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Brandon McCarthy

May 2, 2008
  

                                                    Golf Road
                                                  Chapter One

Sunday I found a Steve Howe card in the mud. Monday, I wrote about it, and while I was doing so I discovered that it was the second anniversary of Steve Howe’s death. The coincidence made me wonder if I was part of some wider, unfathomable plan. Maybe there’s something beyond the self. Maybe there’s a wholeness surrounding all our ripped, scattered pieces. I don’t know. Tuesday I went to work. It takes quite a while to get there. A long walk up Western Avenue, a wait, a train, another wait, a bus, then a short walk to the corporate complex from where the bus lets me off on Golf Road.

I work all day in a cubicle in a large room full of cubicles. I’d say the hours pass slowly, but that’s not quite accurate. I try to do a good job, and I guess I do OK; four years now and they haven’t sent me packing. But even so there’s a part of me that I learned a long time ago to tear off and toss aside on the days I punch a clock. I remember my first job, pumping gas at a Shell station on Cape Cod. There the hours passed slowly, tortuously. I hadn’t learned how to leave pieces of myself behind. That was over twenty years ago. I’ve gotten much better at it since then.

So on Tuesday the hours passed. At quitting time I shut off my computer and bolted for the door. I hustled across the parking lot and through the pack of lazy, malevolent geese that use the wide corporate lawn as their toilet, then I came to a stop at Golf Road. It can take several minutes to cross the four lanes of heavy traffic; many times I’ve been waiting for my chance to cross while my bus flew past in the farthest lane. Sometimes there are brief gaps in the traffic in the two lanes closest to me, but there are usually cars backed up on a smaller road just to my left, waiting at the long light to turn onto Golf, so any attempt on my part to make a dash to the center median would end with me getting shoveled up onto the hood of a car making a white-knuckled right on red. 

But on Tuesday I was lucky. There was both a small gap and an unusual lack of cars stopped at the light, so I scuttled like a light-startled cockroach to the thin strip of concrete separating the eastbound and westbound lanes. You have to stand straight and suck in your gut on this median or risk getting disemboweled by a speeding sideview mirror. While on this median I always find myself thinking about all the many times I’ve let my mind wander while driving, the car drifting beyond the margins of the road. 

I got lucky again with a second gap and scurried the rest of the way. Sometimes there’s someone already at the bus stop. There are no buildings on that side of the road, just a drab, flat nature reserve patronized solely by car-drivers with bikes, so if there’s another person waiting for a bus he or she had to do what you just did to get there, and upon your arrival the two of you exchange the sheepish glances of the hunted.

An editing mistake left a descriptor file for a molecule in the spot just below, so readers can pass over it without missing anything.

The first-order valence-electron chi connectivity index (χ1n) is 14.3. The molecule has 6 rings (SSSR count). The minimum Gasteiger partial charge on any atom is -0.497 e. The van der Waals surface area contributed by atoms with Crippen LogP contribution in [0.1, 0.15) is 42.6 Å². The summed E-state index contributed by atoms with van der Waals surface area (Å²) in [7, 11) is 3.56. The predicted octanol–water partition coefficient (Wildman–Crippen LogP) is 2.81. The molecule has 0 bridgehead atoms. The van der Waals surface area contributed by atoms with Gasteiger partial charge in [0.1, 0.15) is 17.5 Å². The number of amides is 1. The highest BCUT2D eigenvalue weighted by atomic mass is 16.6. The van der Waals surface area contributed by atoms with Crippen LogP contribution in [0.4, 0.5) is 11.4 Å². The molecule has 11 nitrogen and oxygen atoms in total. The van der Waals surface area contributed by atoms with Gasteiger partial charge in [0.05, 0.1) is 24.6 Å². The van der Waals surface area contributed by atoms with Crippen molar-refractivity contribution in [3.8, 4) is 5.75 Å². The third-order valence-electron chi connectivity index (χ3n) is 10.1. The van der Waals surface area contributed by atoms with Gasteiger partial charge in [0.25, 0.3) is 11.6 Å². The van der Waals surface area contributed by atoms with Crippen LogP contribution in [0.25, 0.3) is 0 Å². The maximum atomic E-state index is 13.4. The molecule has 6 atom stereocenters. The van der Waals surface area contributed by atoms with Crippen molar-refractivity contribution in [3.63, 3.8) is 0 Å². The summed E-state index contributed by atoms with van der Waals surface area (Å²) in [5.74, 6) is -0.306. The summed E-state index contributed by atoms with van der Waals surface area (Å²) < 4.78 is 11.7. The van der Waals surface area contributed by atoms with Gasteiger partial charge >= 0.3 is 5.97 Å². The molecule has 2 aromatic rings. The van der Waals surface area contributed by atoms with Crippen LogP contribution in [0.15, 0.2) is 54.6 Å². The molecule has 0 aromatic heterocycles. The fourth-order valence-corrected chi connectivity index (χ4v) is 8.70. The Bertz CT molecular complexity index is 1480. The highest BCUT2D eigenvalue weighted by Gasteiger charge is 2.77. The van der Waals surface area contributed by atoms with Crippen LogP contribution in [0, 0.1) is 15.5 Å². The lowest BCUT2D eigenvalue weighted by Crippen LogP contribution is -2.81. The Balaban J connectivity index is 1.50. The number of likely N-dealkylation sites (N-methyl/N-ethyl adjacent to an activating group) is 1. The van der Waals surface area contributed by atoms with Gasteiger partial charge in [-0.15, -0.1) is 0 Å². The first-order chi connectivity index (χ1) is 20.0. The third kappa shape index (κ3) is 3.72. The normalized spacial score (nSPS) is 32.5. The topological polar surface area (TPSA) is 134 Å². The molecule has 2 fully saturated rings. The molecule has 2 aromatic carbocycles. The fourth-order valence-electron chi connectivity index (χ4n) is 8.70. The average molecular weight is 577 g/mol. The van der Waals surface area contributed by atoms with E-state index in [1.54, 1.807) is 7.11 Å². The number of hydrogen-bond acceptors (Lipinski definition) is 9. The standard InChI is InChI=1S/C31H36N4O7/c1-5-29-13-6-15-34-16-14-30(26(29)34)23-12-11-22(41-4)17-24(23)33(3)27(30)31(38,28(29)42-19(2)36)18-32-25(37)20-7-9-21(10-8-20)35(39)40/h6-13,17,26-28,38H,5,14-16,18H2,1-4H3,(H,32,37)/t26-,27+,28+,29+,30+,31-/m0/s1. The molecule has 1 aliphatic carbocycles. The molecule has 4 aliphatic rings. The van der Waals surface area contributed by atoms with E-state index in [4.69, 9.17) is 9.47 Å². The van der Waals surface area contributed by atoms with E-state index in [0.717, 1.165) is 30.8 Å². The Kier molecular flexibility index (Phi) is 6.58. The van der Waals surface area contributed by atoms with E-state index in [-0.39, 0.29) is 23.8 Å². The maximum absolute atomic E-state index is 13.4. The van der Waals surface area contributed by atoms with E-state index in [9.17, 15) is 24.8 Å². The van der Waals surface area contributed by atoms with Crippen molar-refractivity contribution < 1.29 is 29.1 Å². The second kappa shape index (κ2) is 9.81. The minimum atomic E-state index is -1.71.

But on Tuesday I was able to enjoy in solitude my small, lucky feeling of getting across Golf Road without dying or, worse, watching the bus go by without me. I wonder if moments like these ever make it into the court proceedings in the mind of the suicide ponderer. Does the underpaid court-appointed public defender of Life ever rush disheveled in his cheap tan suit through the courtroom doors amid speeches of terrible eloquence by the dark-garbed Prosecutor on cancelled dreams and loveless nights and hopeless endless afternoons to yell “Hey, wait”–his voice cracking–“don’t you remember that time you made it through the subway doors just as they closed? Or the time you got change for a ten when you used a five? Or the time when the freezing drizzle allowed you to move down to the good seats for once in your life, so close you heard the sound of a guy sliding into third?”

Well, I don’t know if these little flickers of light ever make it into the internal To Be or Not To Be conversation. I’ve fantasized as much as the next guy about how my death would cause millions of beautiful women to weep, but for all my chronic gloominess I’ve never really stared down that awful corridor. All I know is that life is pretty much a losing proposition, so it stands to reason you should celebrate the rare victories, however small.

And so on Tuesday I had that tiny extra lift of getting across Golf Road quicker than usual and without missing a bus. I have to think this lift allowed me to look twice at one of the many pieces of trash littering the fume-sickened grass around the bus stop. Most of the time I walk through the world blindly, objects appearing before me without ever registering. But I was feeling lucky, lucky to be at the bus stop, which is not that different, really, from feeling lucky to be alive. So I was able to notice that the piece of trash had somehow, distantly, signaled to some part of my brain that it was not just a piece of trash.

And it wasn’t. It was half of a baseball card. I picked it up. For the first time in all the days I’ve spent waiting at that bus stop I studied the ground all around me. There was another ripped piece of a baseball card a few feet away, and beyond that another, and beyond that another. There were ripped pieces of baseball cards everywhere.

(to be continued)

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